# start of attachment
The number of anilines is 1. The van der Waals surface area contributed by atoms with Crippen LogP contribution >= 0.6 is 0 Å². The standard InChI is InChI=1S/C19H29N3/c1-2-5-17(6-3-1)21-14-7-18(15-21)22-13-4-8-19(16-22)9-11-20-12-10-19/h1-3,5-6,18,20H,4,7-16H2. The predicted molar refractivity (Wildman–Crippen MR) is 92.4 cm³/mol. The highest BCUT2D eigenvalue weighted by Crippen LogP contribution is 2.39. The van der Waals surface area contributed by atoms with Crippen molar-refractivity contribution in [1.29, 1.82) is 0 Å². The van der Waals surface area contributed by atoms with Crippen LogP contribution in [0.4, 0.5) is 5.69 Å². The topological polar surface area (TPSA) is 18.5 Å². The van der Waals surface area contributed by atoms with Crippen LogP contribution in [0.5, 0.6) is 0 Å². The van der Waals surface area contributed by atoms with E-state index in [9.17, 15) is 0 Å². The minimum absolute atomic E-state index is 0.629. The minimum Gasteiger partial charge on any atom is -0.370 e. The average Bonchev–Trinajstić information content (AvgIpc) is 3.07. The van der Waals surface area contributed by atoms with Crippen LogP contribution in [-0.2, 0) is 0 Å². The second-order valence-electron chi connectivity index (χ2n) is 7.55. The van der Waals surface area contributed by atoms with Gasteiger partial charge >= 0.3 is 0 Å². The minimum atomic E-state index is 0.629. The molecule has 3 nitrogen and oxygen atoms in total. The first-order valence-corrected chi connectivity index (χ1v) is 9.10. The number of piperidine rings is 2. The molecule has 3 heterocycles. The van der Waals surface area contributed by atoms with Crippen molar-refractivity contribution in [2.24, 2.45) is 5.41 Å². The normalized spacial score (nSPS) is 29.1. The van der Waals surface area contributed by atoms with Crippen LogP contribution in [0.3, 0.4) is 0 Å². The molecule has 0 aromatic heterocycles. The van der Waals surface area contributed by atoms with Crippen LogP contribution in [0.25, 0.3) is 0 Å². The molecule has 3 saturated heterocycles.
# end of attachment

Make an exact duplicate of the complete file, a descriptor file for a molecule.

The number of anilines is 1. The van der Waals surface area contributed by atoms with Crippen LogP contribution >= 0.6 is 0 Å². The standard InChI is InChI=1S/C19H29N3/c1-2-5-17(6-3-1)21-14-7-18(15-21)22-13-4-8-19(16-22)9-11-20-12-10-19/h1-3,5-6,18,20H,4,7-16H2. The predicted molar refractivity (Wildman–Crippen MR) is 92.4 cm³/mol. The highest BCUT2D eigenvalue weighted by Crippen LogP contribution is 2.39. The van der Waals surface area contributed by atoms with Crippen molar-refractivity contribution in [1.29, 1.82) is 0 Å². The van der Waals surface area contributed by atoms with Crippen LogP contribution in [0.4, 0.5) is 5.69 Å². The topological polar surface area (TPSA) is 18.5 Å². The van der Waals surface area contributed by atoms with Crippen LogP contribution in [0.5, 0.6) is 0 Å². The van der Waals surface area contributed by atoms with E-state index in [9.17, 15) is 0 Å². The minimum absolute atomic E-state index is 0.629. The minimum Gasteiger partial charge on any atom is -0.370 e. The average Bonchev–Trinajstić information content (AvgIpc) is 3.07. The van der Waals surface area contributed by atoms with Crippen LogP contribution in [-0.2, 0) is 0 Å². The second-order valence-electron chi connectivity index (χ2n) is 7.55. The van der Waals surface area contributed by atoms with Gasteiger partial charge >= 0.3 is 0 Å². The minimum atomic E-state index is 0.629. The molecule has 3 nitrogen and oxygen atoms in total. The first-order valence-corrected chi connectivity index (χ1v) is 9.10. The number of piperidine rings is 2. The molecule has 3 heterocycles. The van der Waals surface area contributed by atoms with Crippen molar-refractivity contribution in [2.24, 2.45) is 5.41 Å². The normalized spacial score (nSPS) is 29.1. The van der Waals surface area contributed by atoms with Crippen LogP contribution in [0.3, 0.4) is 0 Å². The molecule has 0 aromatic heterocycles. The van der Waals surface area contributed by atoms with Crippen LogP contribution in [0.25, 0.3) is 0 Å². The molecule has 3 saturated heterocycles.